A rousing second half performance gives Ireland a deserved, albeit slim, win against Georgia.
A second-half goal from Jon Walters, following a piece of individual brilliance from Jeff Hendrick, was sufficient to keep Ireland’s Euro 2016 hopes alive. After Scotland’s loss in Tbilisi three days earlier, it was imperative that Ireland capitalised by securing the three points. Seamus Coleman returned to the team at right back in what was an otherwise unchanged starting 11 from the win away to Gibraltar.
Martin O’Neill retained the same formation with a diamond-shaped midfield to accommodate Wes Hoolahan in a creative role behind Walters and Robbie Keane. The absence of conventional wingers would place the onus on Seamus Coleman and Robbie Brady to get forward along the flanks.
Tentative first period
Ireland started the game tentatively, but carved out a good chance in the sixth minute when Brady clipped a ball to the back post to find Keane in space. However, the Irish captain’s first touch was poor and he smashed the resulting half-volley over the bar. Georgia looked more comfortable in possession and put together some decent passages of play. On 11 minutes Levan Mchedlidze was sent clear, but scuffed his shot with his weaker right foot. A second opportunity for the visitors fell to Tornike Okriashvili in the 24th minute but his overhead kick flew wide.
Not for the first time in this group Ireland looked like a team that was unsure of how to take the game to their visitors. It was notable that Georgia’s defenders had a lot of time on the ball and this situation was compounded by Ireland’s narrow shape in midfield. There was an abundance of space in front of Coleman and Brady, which a better team might have exploited. A rare spark of creativity arrived before the half-hour mark when Hendrick clipped a delightful ball over the top of the Georgian defence for Keane to run onto but the goalkeeper intercepted it before the 67-goal man. Ireland’s best effort of the first half arrived in the 37th minute when Coleman hit a rasping shot from the edge of the box which was saved.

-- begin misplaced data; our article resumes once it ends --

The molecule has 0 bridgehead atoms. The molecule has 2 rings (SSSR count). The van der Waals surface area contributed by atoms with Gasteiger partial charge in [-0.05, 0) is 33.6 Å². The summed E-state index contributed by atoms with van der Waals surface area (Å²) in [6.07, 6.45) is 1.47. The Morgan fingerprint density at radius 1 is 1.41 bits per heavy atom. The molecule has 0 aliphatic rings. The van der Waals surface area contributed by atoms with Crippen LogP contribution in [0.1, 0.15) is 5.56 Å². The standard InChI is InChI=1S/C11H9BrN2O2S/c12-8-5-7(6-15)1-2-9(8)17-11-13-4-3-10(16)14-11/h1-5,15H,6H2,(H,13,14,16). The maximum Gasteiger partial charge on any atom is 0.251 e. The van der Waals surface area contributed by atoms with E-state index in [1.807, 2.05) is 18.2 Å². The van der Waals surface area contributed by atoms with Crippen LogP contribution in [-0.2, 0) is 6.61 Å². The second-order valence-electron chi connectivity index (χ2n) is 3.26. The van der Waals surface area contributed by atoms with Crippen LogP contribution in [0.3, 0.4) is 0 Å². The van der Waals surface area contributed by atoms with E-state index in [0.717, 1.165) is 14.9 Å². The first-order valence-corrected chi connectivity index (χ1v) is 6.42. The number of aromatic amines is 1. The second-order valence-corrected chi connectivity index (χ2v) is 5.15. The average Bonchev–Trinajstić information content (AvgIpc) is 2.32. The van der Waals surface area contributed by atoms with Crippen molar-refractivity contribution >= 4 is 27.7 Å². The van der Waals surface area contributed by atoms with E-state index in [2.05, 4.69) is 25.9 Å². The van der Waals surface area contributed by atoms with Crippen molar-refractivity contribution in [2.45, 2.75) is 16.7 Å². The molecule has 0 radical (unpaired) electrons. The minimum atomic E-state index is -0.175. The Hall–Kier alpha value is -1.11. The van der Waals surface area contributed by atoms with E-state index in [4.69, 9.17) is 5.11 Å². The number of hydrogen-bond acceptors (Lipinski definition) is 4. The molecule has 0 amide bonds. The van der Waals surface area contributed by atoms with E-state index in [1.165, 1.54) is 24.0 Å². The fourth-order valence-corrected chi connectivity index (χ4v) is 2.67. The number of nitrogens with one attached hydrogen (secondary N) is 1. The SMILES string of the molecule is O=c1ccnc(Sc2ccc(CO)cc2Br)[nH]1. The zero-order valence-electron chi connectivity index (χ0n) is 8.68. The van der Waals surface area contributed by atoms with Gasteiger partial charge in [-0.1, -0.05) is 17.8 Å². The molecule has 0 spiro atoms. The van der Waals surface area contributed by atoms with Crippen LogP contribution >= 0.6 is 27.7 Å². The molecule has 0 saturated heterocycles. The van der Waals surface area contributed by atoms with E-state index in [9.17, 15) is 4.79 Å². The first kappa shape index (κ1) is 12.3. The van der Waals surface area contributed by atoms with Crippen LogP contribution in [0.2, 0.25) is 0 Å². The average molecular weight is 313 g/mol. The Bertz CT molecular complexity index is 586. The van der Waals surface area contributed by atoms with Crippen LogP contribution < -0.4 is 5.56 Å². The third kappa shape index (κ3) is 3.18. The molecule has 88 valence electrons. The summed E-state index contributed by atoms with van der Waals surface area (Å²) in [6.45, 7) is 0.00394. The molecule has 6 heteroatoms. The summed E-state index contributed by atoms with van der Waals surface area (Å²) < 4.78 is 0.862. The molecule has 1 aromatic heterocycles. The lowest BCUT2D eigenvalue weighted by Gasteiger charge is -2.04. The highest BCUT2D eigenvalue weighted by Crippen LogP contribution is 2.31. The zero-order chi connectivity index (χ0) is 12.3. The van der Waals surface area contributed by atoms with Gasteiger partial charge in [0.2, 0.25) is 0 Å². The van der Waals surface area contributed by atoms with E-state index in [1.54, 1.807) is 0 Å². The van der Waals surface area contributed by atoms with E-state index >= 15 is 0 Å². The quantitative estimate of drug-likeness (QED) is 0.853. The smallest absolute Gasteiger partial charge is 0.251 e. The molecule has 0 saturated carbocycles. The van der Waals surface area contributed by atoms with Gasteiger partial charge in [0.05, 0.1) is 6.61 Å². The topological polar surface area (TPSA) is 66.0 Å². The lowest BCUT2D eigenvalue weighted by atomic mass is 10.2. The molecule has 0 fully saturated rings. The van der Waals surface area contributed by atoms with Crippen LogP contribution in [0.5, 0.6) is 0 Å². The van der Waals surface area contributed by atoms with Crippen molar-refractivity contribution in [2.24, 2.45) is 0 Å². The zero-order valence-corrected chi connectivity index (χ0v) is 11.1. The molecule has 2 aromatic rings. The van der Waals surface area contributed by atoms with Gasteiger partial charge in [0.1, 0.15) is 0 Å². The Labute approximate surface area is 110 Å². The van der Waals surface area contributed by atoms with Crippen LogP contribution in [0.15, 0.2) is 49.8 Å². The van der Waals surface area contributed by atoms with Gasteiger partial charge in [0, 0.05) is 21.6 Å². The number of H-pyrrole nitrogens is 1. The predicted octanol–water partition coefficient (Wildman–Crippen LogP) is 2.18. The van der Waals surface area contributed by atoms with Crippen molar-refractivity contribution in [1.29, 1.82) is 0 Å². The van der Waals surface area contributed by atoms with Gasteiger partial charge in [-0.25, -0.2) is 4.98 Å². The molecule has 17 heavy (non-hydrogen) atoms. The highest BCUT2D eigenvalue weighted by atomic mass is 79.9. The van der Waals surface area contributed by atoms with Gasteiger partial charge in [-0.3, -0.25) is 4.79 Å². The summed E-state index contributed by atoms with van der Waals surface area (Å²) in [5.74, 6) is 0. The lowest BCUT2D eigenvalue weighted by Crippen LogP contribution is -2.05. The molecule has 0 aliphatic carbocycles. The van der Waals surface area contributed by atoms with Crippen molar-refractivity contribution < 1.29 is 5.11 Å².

Increased energy in second half
Martin O’Neill made a critical decision at half-time to replace Robbie Keane with Shane Long. Keane had struggled against the big Georgian centre-halves and O’Neill’s decision was assuredly based on the hope that Long’s pace and mobility would allow Ireland to stretch the opposition defence. And the Tipperary man’s introduction certainly coincided with an increased sense of urgency. Ireland pressed higher up the field and this provided more scope for Coleman and Brady to get forward in support of the attacking play.
A succession of Irish efforts came thick and fast in the early part of the second-half. Coleman went close on two occasions, whilst Nukri Revishvili saved a long-range effort from Glen Whelan. Revishvili then had to make improvised saves on the hour mark, first from a deflected shot by Hendrick, then from a Walters header. After a quiet first-half James McCarthy became more prominent in the second, getting forward and providing more aggression in the tackle. In the 63rd minute an opportunity presented itself to him but he blazed his shot over.
Ireland on top
At this stage,the Boys in Green were clearly in the ascendency and their persistence paid off when Walters scored the all-important goal in the 69th minute. He owed much to the skill of Hendrick who went past two defenders before eluding a third with a subtle feint and then providing a low pass into the six-yard box for Walters to apply the finish. It was the second time in this campaign that Hendrick made a decisive contribution after he provided the assist for John O’Shea’s equaliser in Germany.